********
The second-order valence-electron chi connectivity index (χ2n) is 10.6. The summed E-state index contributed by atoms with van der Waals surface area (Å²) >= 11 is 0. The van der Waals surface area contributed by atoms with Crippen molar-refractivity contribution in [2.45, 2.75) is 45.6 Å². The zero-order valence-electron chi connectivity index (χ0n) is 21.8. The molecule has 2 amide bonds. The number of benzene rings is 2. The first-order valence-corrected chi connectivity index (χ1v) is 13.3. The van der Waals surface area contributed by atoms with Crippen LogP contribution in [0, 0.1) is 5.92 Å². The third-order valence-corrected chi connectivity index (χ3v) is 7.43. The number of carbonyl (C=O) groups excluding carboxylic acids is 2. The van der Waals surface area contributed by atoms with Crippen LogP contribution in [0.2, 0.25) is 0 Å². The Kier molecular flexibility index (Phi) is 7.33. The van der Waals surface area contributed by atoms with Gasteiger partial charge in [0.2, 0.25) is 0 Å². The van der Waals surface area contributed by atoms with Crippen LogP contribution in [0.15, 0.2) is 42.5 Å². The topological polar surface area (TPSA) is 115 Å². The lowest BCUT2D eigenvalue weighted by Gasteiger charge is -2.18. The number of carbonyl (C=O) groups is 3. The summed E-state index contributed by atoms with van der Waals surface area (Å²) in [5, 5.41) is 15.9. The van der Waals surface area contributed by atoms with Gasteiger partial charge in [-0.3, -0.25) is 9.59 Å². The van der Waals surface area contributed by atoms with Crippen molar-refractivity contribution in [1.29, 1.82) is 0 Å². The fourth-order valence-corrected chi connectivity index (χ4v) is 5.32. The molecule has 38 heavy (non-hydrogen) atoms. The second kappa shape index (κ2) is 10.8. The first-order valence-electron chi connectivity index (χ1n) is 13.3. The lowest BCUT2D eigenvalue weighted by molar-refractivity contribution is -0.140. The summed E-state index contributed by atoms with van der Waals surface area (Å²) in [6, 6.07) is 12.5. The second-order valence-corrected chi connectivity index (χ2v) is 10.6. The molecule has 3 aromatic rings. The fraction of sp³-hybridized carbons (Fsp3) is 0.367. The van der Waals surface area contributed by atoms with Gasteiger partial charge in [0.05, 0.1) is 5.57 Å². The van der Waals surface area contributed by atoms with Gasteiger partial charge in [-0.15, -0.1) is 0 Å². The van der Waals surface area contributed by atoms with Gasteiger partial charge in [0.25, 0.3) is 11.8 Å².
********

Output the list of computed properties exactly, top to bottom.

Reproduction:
The second-order valence-electron chi connectivity index (χ2n) is 10.6. The summed E-state index contributed by atoms with van der Waals surface area (Å²) >= 11 is 0. The van der Waals surface area contributed by atoms with Crippen molar-refractivity contribution in [2.45, 2.75) is 45.6 Å². The zero-order valence-electron chi connectivity index (χ0n) is 21.8. The molecule has 2 amide bonds. The number of benzene rings is 2. The first-order valence-corrected chi connectivity index (χ1v) is 13.3. The van der Waals surface area contributed by atoms with Crippen LogP contribution in [0, 0.1) is 5.92 Å². The third-order valence-corrected chi connectivity index (χ3v) is 7.43. The number of carbonyl (C=O) groups excluding carboxylic acids is 2. The van der Waals surface area contributed by atoms with Crippen LogP contribution in [0.2, 0.25) is 0 Å². The Kier molecular flexibility index (Phi) is 7.33. The van der Waals surface area contributed by atoms with Gasteiger partial charge in [0.2, 0.25) is 0 Å². The van der Waals surface area contributed by atoms with Crippen LogP contribution in [0.15, 0.2) is 42.5 Å². The topological polar surface area (TPSA) is 115 Å². The lowest BCUT2D eigenvalue weighted by Gasteiger charge is -2.18. The number of carbonyl (C=O) groups is 3. The summed E-state index contributed by atoms with van der Waals surface area (Å²) in [5, 5.41) is 15.9. The van der Waals surface area contributed by atoms with Gasteiger partial charge in [-0.3, -0.25) is 9.59 Å². The van der Waals surface area contributed by atoms with Crippen molar-refractivity contribution in [1.29, 1.82) is 0 Å². The fourth-order valence-corrected chi connectivity index (χ4v) is 5.32. The molecule has 38 heavy (non-hydrogen) atoms. The second kappa shape index (κ2) is 10.8. The first-order valence-electron chi connectivity index (χ1n) is 13.3. The lowest BCUT2D eigenvalue weighted by molar-refractivity contribution is -0.140. The summed E-state index contributed by atoms with van der Waals surface area (Å²) in [6, 6.07) is 12.5. The second-order valence-corrected chi connectivity index (χ2v) is 10.6. The molecule has 3 aromatic rings. The fraction of sp³-hybridized carbons (Fsp3) is 0.367. The van der Waals surface area contributed by atoms with Gasteiger partial charge in [0.05, 0.1) is 5.57 Å². The van der Waals surface area contributed by atoms with Gasteiger partial charge in [-0.15, -0.1) is 0 Å². The van der Waals surface area contributed by atoms with Gasteiger partial charge in [0.25, 0.3) is 11.8 Å².